Hubble MACHO-LMC-5 2002

Astronomers have directly measured the mass of a single star; the first time such a feat has been accomplished for any solitary star other than our own Sun. The measurement has been done on a small red star located some 1,800 light-years from Earth. Knowing the masses of stars is important in understanding stellar evolution. Until now, scientists could only determine the masses of stars that are members of binary-star systems by applying Newton's laws of gravity to measurements of the stars' orbits around their center of gravity. The new measurement used Einstein's theory of relativity, combined with a large-scale program using ground-based telescopes, and the exquisite resolution of NASA's Hubble Space Telescope.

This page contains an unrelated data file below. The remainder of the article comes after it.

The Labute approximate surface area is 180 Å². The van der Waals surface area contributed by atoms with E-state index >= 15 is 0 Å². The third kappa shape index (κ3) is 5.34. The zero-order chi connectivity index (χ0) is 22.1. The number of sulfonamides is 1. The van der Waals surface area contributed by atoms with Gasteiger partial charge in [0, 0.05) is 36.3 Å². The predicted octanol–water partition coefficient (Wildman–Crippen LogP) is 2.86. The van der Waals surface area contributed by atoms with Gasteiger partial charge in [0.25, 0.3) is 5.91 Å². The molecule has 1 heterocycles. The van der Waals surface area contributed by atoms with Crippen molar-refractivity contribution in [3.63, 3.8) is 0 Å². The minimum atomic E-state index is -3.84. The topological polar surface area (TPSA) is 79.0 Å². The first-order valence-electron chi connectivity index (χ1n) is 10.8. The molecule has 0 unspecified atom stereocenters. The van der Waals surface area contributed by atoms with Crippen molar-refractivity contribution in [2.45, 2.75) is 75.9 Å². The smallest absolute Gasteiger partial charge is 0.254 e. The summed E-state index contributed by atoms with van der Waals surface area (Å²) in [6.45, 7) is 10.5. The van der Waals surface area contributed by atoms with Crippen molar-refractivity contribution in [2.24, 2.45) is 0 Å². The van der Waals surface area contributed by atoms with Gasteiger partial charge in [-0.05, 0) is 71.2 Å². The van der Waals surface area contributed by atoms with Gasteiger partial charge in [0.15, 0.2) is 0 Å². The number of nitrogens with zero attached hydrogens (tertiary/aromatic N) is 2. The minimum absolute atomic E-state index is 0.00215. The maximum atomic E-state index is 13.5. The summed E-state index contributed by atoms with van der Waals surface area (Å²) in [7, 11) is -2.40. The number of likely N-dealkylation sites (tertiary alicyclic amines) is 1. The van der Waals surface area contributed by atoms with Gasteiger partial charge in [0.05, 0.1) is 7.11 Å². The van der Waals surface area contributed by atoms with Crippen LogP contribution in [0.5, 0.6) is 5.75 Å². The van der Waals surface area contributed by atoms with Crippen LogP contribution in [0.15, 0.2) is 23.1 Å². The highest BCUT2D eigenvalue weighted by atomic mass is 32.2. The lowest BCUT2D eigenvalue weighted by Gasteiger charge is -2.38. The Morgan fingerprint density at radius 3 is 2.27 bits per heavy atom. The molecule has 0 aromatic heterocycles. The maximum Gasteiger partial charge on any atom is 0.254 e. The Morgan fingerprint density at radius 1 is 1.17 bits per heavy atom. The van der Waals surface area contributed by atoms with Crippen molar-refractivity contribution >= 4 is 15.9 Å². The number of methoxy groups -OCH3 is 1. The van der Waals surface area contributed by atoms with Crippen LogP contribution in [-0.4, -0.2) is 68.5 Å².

Credit:

NASA, ESA and D. Bennett (University of Notre Dame)

About the Image

NASA press release
NASA caption
Id:opo0424d
Type:Observation
Release date:14 April 2004, 19:00
Size:506 x 505 px

About the Object

Name:MACHO-LMC-5 1994
Type:• Milky Way : Star
• Milky Way : Cosmology : Phenomenon : Lensing
• Local Universe : Star
• X - Star Clusters Images/Videos
Constellation:Mensa

Colours & filters

BandWavelengthTelescope
Optical
V
606 nm Hubble Space Telescope
ACS
Optical
I
814 nm Hubble Space Telescope
ACS

Image Formats

Large JPEG
62.3 KB
Screensize JPEG
124.3 KB

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